Let me preface my review of To The Bone by stating a couple things: I am not a trained mental health or eating disorder specialist, and I am writing based solely on my own opinions and understanding of the complexities of eating disorders. Having never been diagnosed with an ED or undergone treatment for one, I realize my opinions and review of this film bear less weight than the opinions and insights of somebody suffering with an eating disorder or living in recovery from one. Nevertheless, as a mental health advocate who does struggle with depression and anxiety and has previously dealt with poor eating habits and body image issues, I wanted to share my thoughts.
To The Bone Review
By now, most of you have heard of, if not viewed, the latest controversial film released by Netflix: To The Bone.
Written and directed by Marti Noxen and starring actress Lily Collins as Ellen, To The Bone is a semi-autobiographical film depicting a 20-year-old women’s struggle with anorexia nervosa as she hits rock bottom at her (presumably) final inpatient treatment facility.
Both Noxen and Collins have struggled with eating disorders in their teen years, so that knowledge alone—as well as Collins’s significant weight loss in preparation for the film—adds even more depth and controversy to the story.
Overall, I think the film did a respectable job providing a glimpse into the world of somebody who suffers with mental illness and attempting to shed some of the stigma, without glamorizing the disorder. I think it also succeeded in showing the toll an individual’s illness can take on his/her family and peers, and that eating disorders are about so much more than “just eating.”
I want to break up my review by highlighting the positives and ending with some of the aspects that, frankly, worried me or led me to feel they could’ve been tackled in a more productive or realistic light.
What To The Bone Did Right…What #ToTheBone got right... #nedawareness #mentalhealth Click To Tweet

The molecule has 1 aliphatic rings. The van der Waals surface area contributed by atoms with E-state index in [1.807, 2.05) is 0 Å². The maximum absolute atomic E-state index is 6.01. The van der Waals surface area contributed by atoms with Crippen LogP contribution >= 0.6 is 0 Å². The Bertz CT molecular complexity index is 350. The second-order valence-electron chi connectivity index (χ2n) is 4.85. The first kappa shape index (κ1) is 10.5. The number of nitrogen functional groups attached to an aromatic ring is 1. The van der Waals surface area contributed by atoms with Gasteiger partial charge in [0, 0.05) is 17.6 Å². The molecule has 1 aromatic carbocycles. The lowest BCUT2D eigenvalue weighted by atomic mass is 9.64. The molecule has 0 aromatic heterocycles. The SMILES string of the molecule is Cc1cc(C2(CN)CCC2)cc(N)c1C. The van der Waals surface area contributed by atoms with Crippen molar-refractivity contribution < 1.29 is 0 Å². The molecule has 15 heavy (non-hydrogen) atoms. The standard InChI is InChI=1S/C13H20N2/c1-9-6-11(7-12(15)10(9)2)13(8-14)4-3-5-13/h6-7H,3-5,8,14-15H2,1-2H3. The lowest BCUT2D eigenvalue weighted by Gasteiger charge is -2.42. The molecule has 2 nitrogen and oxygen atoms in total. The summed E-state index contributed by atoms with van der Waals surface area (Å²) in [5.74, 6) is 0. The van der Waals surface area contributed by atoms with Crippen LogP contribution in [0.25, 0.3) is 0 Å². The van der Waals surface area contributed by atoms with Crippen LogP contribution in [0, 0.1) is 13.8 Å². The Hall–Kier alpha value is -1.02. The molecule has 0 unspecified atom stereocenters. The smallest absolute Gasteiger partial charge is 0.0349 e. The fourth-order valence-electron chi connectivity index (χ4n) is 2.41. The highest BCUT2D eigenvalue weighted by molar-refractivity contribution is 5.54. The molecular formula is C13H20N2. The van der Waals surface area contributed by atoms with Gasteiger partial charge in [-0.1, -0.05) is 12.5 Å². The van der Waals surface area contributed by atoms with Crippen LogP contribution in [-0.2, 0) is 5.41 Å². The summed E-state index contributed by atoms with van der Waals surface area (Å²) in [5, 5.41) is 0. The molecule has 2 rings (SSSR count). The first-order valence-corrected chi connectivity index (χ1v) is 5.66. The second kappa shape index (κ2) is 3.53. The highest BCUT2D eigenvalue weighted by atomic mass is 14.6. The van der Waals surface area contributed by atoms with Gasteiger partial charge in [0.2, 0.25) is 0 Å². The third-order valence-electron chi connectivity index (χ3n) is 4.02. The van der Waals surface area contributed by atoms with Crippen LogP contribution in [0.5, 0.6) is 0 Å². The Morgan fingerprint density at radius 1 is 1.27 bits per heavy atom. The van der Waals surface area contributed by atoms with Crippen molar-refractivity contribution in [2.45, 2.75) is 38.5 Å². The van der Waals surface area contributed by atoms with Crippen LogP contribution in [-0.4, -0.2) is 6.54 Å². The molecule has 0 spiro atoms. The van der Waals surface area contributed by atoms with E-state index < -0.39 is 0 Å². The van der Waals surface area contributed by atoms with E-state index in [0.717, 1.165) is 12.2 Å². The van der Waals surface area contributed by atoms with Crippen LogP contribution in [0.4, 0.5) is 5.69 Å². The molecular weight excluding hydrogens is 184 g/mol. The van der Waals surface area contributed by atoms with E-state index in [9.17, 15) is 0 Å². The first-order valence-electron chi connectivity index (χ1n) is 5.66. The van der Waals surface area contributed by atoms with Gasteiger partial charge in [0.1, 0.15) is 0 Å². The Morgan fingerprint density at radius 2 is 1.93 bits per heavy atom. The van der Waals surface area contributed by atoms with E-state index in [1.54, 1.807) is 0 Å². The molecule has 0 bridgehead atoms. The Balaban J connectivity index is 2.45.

The family dynamic.
Ellen’s sister, Kelly, was perhaps my favorite role. In several scenes, you could feel her pain, frustration, and desire to “fix” Ellen—while simply not fully understanding Ellen’s turmoil or knowing how.
Kelly just wants her sister back. She says on more than one occasion “I don’t get it. Just eat,” and while that may seem like the logical step for a healthy person, it isn’t so easy.
Kelly, too, has to deal with a largely absent father and a turbulent family dynamic, but because eating disorders are comprised of many factors, she doesn’t struggle the way Ellen does.
The realistic portrayal of loss.
I won’t throw out any spoilers here, but let’s just say that within the treatment facility, there is a young woman who seems to be progressing towards recovery and “doing everything right.” Nevertheless, she still suffers a tremendous loss—one that is truly gut-wrenching—which goes to show you that pain exists regardless of your choices to recover.
The diversity of eating disorders.
While I do think they could’ve gone into more detail on why some of the other characters were in treatment, I am glad they included characters of different ethnicities and genders instead of another privileged, white, anorexic girl.
Lucas, Ellen’s pseudo-love interest and an injured ballet dancer, reminds us that eating disorders do not discriminate against gender.